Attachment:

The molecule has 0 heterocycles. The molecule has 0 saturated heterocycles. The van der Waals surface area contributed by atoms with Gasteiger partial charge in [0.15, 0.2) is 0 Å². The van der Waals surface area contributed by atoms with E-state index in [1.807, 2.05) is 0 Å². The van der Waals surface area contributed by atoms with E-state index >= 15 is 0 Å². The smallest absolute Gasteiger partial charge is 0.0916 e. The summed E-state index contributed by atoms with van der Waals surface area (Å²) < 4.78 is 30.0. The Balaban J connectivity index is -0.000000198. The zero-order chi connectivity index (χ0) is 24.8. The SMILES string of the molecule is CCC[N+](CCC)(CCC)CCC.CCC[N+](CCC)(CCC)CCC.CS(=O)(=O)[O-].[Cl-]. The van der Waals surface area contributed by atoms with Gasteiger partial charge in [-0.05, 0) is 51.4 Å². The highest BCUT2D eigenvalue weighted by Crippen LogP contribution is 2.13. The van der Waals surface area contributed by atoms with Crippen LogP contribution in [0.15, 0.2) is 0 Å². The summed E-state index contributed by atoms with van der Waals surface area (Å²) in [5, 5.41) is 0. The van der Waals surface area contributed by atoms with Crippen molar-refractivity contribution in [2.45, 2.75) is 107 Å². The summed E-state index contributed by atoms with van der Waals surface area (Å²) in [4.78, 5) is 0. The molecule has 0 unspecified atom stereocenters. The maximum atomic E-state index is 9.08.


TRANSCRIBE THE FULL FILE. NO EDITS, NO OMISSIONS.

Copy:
The molecule has 0 heterocycles. The molecule has 0 saturated heterocycles. The van der Waals surface area contributed by atoms with Gasteiger partial charge in [0.15, 0.2) is 0 Å². The van der Waals surface area contributed by atoms with E-state index in [1.807, 2.05) is 0 Å². The van der Waals surface area contributed by atoms with E-state index >= 15 is 0 Å². The smallest absolute Gasteiger partial charge is 0.0916 e. The summed E-state index contributed by atoms with van der Waals surface area (Å²) < 4.78 is 30.0. The Balaban J connectivity index is -0.000000198. The zero-order chi connectivity index (χ0) is 24.8. The SMILES string of the molecule is CCC[N+](CCC)(CCC)CCC.CCC[N+](CCC)(CCC)CCC.CS(=O)(=O)[O-].[Cl-]. The van der Waals surface area contributed by atoms with Gasteiger partial charge in [-0.05, 0) is 51.4 Å². The highest BCUT2D eigenvalue weighted by Crippen LogP contribution is 2.13. The van der Waals surface area contributed by atoms with Crippen LogP contribution in [0.15, 0.2) is 0 Å². The summed E-state index contributed by atoms with van der Waals surface area (Å²) in [5, 5.41) is 0. The van der Waals surface area contributed by atoms with Crippen molar-refractivity contribution in [2.45, 2.75) is 107 Å². The summed E-state index contributed by atoms with van der Waals surface area (Å²) in [4.78, 5) is 0. The molecule has 0 unspecified atom stereocenters. The maximum atomic E-state index is 9.08.